Wilson Food Corp., the nation's largest pork processor, reached a tentative contract agreement with striking union meatpackers yesterday, in a package that obliged the union to accept steep salary cuts in order to retain recognition as bargaining agent for the company's employes.
The agreement could end a 20-day strike at seven Wilson plants. Officials of the United Food and Commercial Workers Union said the contract proposal calls for the workers to receive a basic wage considerably less than the $10.69 an hour they were getting before Wilson repudiated its master agreement in April, but more than the $6.50 an hour they have been getting since then.
If accepted by the 6,000 workers this weekend, the accord could end one of the most unusual and controversial labor confrontations in recent years and slow down the sharp erosion of the union's position in the nation's meatpacking industry.
Wilson, formerly a division of LTV Corp., filed for protection under Chapter XI of the bankruptcy laws in April. The company then canceled its contract with the union, and slashed the workers' wages by more than 40 percent.
The union claimed this was an abuse of the bankruptcy law, and on June 4 workers walked off the job at seven slaughtering plants. Then, while the union's attention was focused on Wilson, Greyhound Corp. said it too wanted to escape from the nationwide master contract, and announced plans to close all the unionized plants of its Armour Food subsidiary.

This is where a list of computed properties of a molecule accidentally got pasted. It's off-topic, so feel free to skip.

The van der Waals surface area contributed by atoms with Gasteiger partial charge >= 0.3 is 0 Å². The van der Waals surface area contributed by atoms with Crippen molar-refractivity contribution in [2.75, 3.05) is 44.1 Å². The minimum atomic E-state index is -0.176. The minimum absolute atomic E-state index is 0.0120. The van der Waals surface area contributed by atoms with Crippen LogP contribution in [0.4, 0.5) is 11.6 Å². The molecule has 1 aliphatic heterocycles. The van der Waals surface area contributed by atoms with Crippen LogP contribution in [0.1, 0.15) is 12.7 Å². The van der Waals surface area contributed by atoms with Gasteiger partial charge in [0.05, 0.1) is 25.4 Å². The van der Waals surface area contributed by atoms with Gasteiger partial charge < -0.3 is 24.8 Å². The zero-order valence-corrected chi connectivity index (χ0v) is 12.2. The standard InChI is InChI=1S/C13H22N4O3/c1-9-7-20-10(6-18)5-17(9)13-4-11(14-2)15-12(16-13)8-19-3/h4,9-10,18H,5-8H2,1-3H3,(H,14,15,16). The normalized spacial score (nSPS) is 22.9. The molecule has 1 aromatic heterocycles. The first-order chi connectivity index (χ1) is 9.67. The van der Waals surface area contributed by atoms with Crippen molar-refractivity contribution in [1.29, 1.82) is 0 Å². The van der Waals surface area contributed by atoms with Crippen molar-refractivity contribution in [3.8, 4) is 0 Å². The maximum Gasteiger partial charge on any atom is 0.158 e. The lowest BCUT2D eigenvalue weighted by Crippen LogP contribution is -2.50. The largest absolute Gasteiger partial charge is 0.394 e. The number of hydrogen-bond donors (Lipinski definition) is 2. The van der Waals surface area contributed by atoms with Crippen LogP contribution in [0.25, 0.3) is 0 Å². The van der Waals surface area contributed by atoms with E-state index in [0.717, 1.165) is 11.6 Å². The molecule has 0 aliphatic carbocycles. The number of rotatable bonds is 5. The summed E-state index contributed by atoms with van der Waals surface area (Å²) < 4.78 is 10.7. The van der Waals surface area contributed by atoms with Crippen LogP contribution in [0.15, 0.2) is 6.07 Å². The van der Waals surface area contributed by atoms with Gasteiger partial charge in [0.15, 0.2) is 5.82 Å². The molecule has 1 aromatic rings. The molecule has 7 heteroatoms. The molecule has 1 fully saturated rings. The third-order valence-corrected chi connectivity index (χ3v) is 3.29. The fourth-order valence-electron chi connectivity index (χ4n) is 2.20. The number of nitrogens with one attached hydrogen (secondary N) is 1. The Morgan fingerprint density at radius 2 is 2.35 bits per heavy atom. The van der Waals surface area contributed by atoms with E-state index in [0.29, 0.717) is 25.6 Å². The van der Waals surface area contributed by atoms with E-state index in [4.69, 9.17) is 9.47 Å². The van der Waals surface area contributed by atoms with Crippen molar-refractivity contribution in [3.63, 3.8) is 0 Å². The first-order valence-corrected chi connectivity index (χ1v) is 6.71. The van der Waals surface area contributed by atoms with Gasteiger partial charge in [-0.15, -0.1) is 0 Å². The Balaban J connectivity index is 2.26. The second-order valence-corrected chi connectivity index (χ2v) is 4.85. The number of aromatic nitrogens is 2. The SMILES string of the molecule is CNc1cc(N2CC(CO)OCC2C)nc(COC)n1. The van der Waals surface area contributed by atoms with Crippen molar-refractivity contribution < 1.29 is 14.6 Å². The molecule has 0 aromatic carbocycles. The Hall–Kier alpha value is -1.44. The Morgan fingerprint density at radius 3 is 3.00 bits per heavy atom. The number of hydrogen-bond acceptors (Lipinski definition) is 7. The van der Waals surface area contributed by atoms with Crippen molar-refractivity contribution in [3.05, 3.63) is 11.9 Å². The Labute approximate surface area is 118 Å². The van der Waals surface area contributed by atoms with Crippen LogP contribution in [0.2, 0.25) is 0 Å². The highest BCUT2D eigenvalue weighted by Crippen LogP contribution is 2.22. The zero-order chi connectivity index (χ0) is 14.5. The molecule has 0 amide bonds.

Greyhound said Armour could no longer compete with its non-union rivals. The Armour plants are scheduled to close in September.
Wilson, which is based in Oklahoma City, confirmed that a tentative agreement had been reached, but declined to give details. However, it appeared on the basis of sketchy reports from union officials that Wilson had succeeded in its objective of forcing the union to back down from the master agreement, which itself called for a five-year wage freeze, by offering the workers a choice of jobs at lower pay or no jobs at all.
Wilson Chairman Kenneth J. Griggy said he hoped the agreement would enable Wilson to "clear a major hurdle in the reorganization process" and emerge from Chapter XI with its workers' jobs intact.